YouTube is supposedly going to soon let users save clips to their phones so they can watch them offline so that’s neat. [AllThingsD]
Instagram CEO Kevin Systrom said that he didn’t set out for the app to be a platform for fancy fashion ads, but since that’s where the money is, he’s totally fine with that direction. [TechCrunch]
“San Francisco is great. But New York has people, dynamics, intensity,” said Jack Dorsey, seeing the light. [USA Today]
There’s a new startup from former Facebooker Dan Fletcher called Beacon. Its premise? Be the “Netflix for news.” [Forbes]
AppNexus is creating a joint venture with fellow ad company Millennial Media to create a mobile marketplace that’s bigger than Google. [Business Insider]
Last week 22-year-old Ohio resident Matthew Cordle confessed in a stunning YouTube video to killing 62-year-old veteran and photographer Vincent Canzani in a booze-fueled car accident back in June. Now, The Columbus Dispatch reports that a grand jury has officially indicted Mr. Cordle for aggravated vehicular homicide, a second-degree felony.
Crime and Punishment
As it turns out, recording videos of yourself discussing how to grow weed isn’t the smartest idea in the world. Yesterday Kyle Berry learned that the hard way when he plead guilty for manufacturing the illegal drug after he inadvertently revealed his identity in a YouTube video series, making it really easy for police to capture him.
Rise of the Drones
You don’t get the feeling that when up-and-coming rapper Matthew Best was choosing the Rise filter for his pictures of illegally smuggled assault weapons, he fully intended on receiving anything more than a few faves. His social media trail assisted the New York Police Department yesterday in its biggest gun bust ever that led to the seizure of 250 firearms and 19 arrests.
It’s hard enough to orchestrate a glitch-free wedding–and now, it appears brides and grooms may have to worry about camera drones plowing into their domes prior to the big day, too.
A photographer at a wedding in Le Barge, Wyo., recently attached a camera to a quadcopter in order to capture some video of a Read More
Jeffery Self and Cole Escola—a young comedy duo who parlayed YouTube success into two seasons of a cable TV sketch program—played two sold-out shows in New York this weekend, their first since splitting three years ago.
Separately, each has continued a trajectory of online mini-celebrity—especially Mr. Self, who moved to Los Angeles in 2010 and closely chronicles his personal life on social media.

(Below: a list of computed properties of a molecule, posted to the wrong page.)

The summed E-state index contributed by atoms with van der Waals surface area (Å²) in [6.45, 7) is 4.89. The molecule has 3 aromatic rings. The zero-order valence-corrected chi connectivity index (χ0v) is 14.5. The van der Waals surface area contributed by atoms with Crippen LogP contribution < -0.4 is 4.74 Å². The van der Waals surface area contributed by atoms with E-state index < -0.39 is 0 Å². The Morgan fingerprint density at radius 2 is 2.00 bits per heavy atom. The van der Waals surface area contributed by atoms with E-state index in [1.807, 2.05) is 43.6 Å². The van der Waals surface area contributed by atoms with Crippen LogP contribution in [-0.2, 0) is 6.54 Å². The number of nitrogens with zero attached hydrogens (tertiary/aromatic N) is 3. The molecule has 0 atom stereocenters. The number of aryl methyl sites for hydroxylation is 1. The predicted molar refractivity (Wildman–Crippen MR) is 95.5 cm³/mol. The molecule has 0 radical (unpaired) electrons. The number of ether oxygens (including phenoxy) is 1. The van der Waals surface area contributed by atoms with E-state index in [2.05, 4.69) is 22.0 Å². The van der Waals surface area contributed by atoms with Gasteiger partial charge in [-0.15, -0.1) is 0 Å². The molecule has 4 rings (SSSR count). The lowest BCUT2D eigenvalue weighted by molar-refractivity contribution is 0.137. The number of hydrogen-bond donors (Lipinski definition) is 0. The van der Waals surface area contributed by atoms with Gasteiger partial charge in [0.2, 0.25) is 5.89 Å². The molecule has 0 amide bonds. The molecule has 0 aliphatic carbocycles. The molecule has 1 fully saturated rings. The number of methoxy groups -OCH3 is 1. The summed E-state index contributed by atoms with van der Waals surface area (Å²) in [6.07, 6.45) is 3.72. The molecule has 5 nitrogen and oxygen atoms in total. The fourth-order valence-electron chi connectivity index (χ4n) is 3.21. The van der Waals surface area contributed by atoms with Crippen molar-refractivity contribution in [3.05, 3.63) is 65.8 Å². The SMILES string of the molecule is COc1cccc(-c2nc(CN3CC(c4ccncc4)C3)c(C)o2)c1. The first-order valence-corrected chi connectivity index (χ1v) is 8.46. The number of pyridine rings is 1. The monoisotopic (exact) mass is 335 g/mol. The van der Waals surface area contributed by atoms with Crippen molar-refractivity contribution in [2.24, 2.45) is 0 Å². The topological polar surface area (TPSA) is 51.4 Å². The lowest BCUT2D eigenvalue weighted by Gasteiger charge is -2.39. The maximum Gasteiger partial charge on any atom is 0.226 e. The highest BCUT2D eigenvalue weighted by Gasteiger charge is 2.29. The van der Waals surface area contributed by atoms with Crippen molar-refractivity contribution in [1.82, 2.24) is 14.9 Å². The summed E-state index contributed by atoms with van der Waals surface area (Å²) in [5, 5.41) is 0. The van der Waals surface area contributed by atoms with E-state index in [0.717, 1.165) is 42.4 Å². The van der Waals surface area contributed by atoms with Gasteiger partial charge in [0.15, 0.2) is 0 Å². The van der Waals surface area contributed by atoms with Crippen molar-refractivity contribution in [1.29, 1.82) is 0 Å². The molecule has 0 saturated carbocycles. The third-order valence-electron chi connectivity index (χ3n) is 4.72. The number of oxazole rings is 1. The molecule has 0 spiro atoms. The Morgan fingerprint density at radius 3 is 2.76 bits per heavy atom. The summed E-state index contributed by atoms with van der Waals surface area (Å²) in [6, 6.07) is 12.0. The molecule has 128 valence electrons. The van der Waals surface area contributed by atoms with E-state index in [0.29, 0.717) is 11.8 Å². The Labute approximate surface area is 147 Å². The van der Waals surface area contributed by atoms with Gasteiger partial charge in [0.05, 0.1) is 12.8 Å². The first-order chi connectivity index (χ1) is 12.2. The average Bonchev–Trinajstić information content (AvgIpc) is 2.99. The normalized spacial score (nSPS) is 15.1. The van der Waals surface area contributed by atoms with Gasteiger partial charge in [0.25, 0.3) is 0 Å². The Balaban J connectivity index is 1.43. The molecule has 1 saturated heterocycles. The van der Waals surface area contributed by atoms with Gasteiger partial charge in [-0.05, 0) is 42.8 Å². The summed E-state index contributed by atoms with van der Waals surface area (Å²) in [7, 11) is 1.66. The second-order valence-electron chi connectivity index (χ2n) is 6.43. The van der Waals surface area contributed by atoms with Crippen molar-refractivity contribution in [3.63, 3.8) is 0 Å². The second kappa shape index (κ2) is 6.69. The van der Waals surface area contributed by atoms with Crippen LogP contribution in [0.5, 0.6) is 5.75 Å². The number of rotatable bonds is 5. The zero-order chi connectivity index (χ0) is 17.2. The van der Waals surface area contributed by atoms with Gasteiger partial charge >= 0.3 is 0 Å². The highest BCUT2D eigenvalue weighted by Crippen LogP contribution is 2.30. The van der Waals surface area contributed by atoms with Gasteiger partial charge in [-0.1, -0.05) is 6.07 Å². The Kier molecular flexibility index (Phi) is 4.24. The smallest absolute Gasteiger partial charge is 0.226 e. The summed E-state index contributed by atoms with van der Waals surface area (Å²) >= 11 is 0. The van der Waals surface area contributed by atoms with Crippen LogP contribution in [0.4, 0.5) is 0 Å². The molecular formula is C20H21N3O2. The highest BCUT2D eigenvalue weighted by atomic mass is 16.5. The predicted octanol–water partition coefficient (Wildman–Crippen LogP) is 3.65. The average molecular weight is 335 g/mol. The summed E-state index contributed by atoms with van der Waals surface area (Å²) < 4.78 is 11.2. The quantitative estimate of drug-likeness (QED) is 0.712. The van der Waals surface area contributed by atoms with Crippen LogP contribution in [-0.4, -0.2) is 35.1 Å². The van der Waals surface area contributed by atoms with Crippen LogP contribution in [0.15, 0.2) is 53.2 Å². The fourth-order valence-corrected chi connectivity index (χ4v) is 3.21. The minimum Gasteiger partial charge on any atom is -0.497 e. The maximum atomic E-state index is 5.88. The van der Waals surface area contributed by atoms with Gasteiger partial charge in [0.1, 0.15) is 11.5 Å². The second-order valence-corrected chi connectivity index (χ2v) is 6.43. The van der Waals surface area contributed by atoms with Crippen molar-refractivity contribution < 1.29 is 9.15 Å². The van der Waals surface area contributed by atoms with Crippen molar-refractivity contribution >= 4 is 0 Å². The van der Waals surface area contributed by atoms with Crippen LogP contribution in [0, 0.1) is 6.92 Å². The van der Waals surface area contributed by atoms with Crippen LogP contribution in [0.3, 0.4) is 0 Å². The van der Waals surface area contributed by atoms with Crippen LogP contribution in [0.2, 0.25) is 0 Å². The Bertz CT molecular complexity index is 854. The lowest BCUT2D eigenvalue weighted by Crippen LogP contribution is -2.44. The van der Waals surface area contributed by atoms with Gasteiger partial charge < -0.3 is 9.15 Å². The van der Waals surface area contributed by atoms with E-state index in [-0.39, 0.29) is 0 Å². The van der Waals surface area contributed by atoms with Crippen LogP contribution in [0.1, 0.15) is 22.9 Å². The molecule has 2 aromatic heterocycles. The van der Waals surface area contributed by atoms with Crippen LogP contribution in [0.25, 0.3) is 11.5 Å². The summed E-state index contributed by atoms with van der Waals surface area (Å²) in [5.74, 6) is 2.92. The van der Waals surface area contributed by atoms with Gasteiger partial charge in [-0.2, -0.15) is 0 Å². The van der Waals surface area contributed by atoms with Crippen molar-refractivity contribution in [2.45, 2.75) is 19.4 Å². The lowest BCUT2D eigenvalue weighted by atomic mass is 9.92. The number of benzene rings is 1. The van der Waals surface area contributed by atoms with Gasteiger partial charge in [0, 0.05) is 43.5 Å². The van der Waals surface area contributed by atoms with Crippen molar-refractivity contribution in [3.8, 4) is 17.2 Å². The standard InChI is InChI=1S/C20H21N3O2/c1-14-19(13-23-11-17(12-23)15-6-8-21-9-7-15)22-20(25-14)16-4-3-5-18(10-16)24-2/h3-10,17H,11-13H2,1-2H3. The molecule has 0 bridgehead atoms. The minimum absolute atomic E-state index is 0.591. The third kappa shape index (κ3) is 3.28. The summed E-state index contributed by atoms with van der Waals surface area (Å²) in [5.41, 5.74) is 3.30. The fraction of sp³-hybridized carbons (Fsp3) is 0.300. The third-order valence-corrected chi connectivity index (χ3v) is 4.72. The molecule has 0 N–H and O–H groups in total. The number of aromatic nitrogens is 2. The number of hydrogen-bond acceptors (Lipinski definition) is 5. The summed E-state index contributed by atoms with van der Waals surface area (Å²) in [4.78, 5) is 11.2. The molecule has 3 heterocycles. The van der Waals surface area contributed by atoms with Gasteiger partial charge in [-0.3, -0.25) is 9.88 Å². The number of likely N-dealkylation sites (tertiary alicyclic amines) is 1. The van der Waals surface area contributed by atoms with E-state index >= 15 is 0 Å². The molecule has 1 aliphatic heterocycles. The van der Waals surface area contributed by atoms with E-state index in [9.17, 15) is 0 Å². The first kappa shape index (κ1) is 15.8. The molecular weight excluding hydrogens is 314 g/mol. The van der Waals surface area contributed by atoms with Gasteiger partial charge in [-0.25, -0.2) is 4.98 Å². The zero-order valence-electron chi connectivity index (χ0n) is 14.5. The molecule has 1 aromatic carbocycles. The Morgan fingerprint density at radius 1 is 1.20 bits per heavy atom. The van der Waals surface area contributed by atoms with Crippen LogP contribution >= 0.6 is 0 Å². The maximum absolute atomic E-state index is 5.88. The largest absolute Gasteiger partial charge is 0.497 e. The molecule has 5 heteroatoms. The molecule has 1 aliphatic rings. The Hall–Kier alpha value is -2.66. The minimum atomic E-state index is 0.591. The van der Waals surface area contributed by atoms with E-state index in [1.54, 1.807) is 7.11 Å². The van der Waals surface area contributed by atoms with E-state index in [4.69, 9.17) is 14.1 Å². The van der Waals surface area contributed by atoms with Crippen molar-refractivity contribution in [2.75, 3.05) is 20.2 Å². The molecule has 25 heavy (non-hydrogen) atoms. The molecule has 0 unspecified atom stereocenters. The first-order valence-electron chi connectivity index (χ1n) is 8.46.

Millennial, fearless and wildly funny, Jeffery and Cole exemplify a new generation of digitally native performers. But their audience is confronted with a challenge: when artists choose to broadcast their most private moments on social media, where is the boundary between life and performance?
After announcing they’d move into the old New York Times building, out on the West Coast Yahoo is relocating to the old San Francisco Chronicle, as well. [Bloomberg]
Next year YouTube will open a production studio right here in New York City. Also, mobile now accounts for 40 percent of time spent watching the site’s videos. [The Wrap]
Steven Levy, who gets so many behind-the-scenes stories we’re starting to suspect he’s actually a breaking-and-entering artist, tells of how the new Moto X happened. [Wired]
“But this data, and Quantcast’s, suggests that Tumblr’s presence on the internet, or at least a major part of it, isn’t growing, but shrinking.” [BuzzFeed]
Guess what? There’s a science fiction movie coming to theaters that’s got some actual science in it. [Fast Company]
RebelMouse, the NYC startup helmed by HuffPo mafia member Paul Berry, raised $10.25 in series A funding. [Wall Street Journal]
Lyst lets you load up If you’re a compulsive online shopper (NO we are not browsing cute sundresses as we write this), then Lyst’s new creation might be your new best friend. Today the online fashion hub introduced its Universal Shopping Cart, a device that lets you buy products from multiple retailers—like Alexander Wang, Read More
Yesterday Apple hired Paul Deneve, the former CEO of fancy fashion house Yves Saint Laurent. The company didn’t reveal what his exact role is aside from working on “special projects.” [AllThingsD]
Yahoo must love racking up frequent flyer miles: They purchased video creating app Qwiki for $50 million. [Bloomberg]
Google-owned YouTube has not only renewed its deal with VEVO, which will keep its videos exclusively on the site, but purchased a 7 percent stake in the music video company. [Billboard]
It’s great news that Facebook is bringing its goofy stickers to its Web chat, but it’s sad news that the initiative’s creator has reportedly left the company. [TechCrunch]
The U.S. State Department spent nearly $700,000 on buying Facebook likes in a desperate attempt to sit at the popular table. [Gizmodo]
It’s a common problem: you’re walking down the street in a European tourist destination and you come upon a giant fridge with a beer logo on it.
But try as you might, you can’t get it to open. Instead of buying a beer elsewhere, you beckon fellow passersby to show them the cruel appliance. A crowd forms. Finally, a Canadian walks up, slides her passport into the high-tech fridge scanner, and the fridge pops open. Free beer for everyone! (Shhh, don’t worry about laws against drinking in public.)